Anyway, getting back to the point. We're 9 weeks into the curriculum, and have 7 or 8 theory tests under out belts. The tests are multiple choice, straight from the book and the whole system is designed to help you succeed. And yet I still see a lot of people struggle. I can say without a doubt that it comes down to lack of focus. Lack of focus during theory, lack of focus during review, lack of focus at home. I don't study a lot. I take my books home once a week (maybe). But I take full advantage of reviewing in class. I read extremely quickly, which may give me a slight advantage. I generally read the material once and highlight the key points, then read it again as I complete the study guide, then go over it a third time as the instructor goes over it with the class. So by the time we're done with the material I've read it three times before I'd even need to study for a test.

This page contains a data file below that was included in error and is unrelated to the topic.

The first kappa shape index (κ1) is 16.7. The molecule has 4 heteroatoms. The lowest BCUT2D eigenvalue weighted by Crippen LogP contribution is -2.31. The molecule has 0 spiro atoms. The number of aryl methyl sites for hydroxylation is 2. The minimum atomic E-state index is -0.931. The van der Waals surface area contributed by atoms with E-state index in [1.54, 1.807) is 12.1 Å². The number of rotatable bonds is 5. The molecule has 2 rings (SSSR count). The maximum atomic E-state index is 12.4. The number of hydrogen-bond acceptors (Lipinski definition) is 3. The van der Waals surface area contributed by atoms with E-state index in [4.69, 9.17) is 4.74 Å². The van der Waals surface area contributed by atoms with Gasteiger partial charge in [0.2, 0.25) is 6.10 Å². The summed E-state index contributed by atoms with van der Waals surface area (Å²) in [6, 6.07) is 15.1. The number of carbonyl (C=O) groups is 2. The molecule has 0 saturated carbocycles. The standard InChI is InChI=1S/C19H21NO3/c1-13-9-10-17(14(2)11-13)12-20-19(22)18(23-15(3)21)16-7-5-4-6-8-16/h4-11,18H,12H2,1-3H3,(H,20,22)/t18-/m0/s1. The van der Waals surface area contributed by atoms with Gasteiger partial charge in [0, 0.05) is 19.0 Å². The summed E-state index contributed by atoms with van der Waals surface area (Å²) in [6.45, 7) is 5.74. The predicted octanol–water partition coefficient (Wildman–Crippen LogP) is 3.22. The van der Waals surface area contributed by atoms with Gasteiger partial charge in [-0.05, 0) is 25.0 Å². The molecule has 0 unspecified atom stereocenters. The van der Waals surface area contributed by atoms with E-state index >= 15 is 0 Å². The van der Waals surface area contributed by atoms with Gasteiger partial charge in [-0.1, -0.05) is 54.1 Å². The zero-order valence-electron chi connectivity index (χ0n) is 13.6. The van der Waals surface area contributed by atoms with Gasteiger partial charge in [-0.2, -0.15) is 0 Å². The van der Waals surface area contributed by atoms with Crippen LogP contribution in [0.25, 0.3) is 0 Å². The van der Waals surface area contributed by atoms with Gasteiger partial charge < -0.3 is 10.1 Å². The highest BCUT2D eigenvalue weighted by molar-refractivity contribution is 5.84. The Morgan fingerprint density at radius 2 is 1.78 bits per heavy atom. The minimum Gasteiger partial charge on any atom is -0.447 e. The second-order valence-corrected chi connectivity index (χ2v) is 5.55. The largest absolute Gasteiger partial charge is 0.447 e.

My point (and I do have one) is this: Cosmetology school takes less than a year to complete on a full time schedule (at least in California, I know it varies state-to-state, but I figure a year is about average). It is a get in, get out and start making money process. All that is asked of you is one year of moderately hard work. Once you start cosmetology school, find out who the best students are in whatever areas interest you most -- sculpture, hair design, color, texture, skin, nails, whatever -- and be like them. Ask them questions about how they study, find out from an instructor if you can shadow them, do whatever you can without being bothersome. The students that excel while in cosmetology school are going to excel when interviewing at salons, get their pick of where to work, will have more clients and will make more money faster.